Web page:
Jeffrey Brody is a professor of Communications and a member of the Asian American Studies Program Council at California State University, Fullerton. He teaches advanced writing classes, courses on mass communication and society, and media and diversity. 

Our opening discussion from the interview with Professor Brody consists of questions that would help us understand the teaching experience from a professor’s point of view during a pandemic. 

Professor Brody stated that the most challenging obstacle for him was being able to maintain student interest. He felt it was very hard to gauge their interactions, especially with many blank screens. One way around this resulted in the Zoom breakout rooms. Students would be split into groups and would each have a specific topic to discuss while Professor Brody would visit each room to hear more personal feedback. He felt that in some ways there were many benefits to it that allowed students much more flexibility for those who are also working full-time jobs.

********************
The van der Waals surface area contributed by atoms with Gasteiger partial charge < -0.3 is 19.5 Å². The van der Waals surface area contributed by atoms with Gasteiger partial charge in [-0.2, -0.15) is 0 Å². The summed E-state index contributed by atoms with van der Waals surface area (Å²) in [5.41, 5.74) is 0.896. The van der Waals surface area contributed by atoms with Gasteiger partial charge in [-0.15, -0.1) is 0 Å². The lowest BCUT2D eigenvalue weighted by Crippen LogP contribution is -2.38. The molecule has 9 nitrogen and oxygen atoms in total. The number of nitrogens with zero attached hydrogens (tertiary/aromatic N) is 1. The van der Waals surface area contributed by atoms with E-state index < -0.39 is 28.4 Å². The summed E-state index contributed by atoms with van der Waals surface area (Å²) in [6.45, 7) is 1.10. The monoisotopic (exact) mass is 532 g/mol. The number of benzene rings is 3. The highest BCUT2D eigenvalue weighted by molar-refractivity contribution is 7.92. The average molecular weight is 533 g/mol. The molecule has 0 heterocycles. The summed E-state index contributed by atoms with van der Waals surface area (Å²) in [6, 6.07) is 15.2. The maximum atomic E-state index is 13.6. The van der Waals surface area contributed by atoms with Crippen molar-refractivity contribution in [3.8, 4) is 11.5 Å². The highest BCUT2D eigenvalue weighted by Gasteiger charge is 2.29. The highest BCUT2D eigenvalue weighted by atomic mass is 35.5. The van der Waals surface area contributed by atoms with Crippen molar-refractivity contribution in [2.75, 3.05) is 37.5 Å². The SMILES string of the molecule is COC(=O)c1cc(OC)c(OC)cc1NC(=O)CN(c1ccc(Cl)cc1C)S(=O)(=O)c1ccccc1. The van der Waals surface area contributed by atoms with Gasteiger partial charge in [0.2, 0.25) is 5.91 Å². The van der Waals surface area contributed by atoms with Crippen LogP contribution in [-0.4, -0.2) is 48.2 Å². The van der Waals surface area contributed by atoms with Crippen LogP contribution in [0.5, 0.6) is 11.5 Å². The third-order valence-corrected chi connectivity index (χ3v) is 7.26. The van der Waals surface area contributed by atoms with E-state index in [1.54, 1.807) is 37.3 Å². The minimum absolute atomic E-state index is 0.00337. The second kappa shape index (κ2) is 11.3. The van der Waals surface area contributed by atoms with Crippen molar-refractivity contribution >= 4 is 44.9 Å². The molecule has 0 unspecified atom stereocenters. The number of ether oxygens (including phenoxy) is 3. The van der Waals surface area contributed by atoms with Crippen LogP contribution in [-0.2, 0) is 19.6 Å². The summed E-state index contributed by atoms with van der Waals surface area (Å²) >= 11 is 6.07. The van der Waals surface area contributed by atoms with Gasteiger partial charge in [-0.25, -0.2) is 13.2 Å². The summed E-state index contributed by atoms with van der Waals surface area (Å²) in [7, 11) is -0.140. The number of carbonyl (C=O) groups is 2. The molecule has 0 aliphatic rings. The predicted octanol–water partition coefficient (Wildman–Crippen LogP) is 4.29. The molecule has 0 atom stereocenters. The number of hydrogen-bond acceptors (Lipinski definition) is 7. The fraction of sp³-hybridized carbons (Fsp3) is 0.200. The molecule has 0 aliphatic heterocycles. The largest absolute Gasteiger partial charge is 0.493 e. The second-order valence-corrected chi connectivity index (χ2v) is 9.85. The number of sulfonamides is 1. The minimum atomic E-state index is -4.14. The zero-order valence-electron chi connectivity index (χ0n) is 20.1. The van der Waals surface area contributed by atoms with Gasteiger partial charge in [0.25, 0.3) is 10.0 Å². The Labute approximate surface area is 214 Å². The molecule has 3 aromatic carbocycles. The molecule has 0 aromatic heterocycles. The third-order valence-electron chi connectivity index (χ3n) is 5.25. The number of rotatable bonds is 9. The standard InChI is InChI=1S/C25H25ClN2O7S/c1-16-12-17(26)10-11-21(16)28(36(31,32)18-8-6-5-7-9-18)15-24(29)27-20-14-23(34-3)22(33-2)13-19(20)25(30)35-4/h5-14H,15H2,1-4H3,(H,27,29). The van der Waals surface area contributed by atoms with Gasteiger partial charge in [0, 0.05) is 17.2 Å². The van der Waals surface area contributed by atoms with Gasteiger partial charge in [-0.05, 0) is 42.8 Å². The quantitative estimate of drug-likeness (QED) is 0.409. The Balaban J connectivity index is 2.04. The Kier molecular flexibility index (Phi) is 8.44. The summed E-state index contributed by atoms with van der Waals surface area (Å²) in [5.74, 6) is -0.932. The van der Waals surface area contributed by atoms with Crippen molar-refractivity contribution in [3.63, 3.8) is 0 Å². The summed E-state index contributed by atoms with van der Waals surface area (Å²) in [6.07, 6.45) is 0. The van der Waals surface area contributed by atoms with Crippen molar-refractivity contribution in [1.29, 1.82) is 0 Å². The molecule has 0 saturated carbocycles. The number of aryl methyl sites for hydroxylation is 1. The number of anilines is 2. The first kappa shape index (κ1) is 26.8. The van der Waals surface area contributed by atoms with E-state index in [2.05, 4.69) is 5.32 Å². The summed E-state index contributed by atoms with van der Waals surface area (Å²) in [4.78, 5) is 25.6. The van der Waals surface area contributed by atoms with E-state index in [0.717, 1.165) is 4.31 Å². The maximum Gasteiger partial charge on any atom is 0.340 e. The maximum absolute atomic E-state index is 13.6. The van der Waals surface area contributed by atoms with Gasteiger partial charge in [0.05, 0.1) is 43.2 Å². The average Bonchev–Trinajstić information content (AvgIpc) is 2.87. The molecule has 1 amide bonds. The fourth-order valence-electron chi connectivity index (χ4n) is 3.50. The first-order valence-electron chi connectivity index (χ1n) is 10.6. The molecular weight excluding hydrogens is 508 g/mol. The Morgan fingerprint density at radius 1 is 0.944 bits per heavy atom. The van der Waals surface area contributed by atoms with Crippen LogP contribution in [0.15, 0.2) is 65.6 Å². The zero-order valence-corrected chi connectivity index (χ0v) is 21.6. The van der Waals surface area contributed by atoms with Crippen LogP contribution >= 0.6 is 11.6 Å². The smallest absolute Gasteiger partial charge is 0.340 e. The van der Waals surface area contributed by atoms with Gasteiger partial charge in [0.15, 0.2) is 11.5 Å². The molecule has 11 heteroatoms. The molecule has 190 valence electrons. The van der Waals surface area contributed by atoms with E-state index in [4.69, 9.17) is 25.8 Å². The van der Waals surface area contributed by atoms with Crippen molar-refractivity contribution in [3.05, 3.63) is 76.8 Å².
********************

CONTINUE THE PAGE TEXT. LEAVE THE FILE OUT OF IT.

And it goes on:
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Interview With Professor Leslie Klukas

The focus of this review of the thesis is presented by the member of California State University Leslie Klukas. She focuses on instructional relationship, Communication, and the effects it has on academic buoyancy. The purpose of the study is founded on the idea as well as the many challenges that undergraduate and graduate students have with the completion of their coursework. Obviously, there are many challenges both on a personal as well as on an academic level that may prove to be setbacks and barriers to success. The focus as well as the major impact in the background of this article is based around looking at the challenges of rigorous academic programs that can make students feel as if they are struggling or able to maintain the same level of success in their coursework. 

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Social Activism and its Effect on Corporate Behavior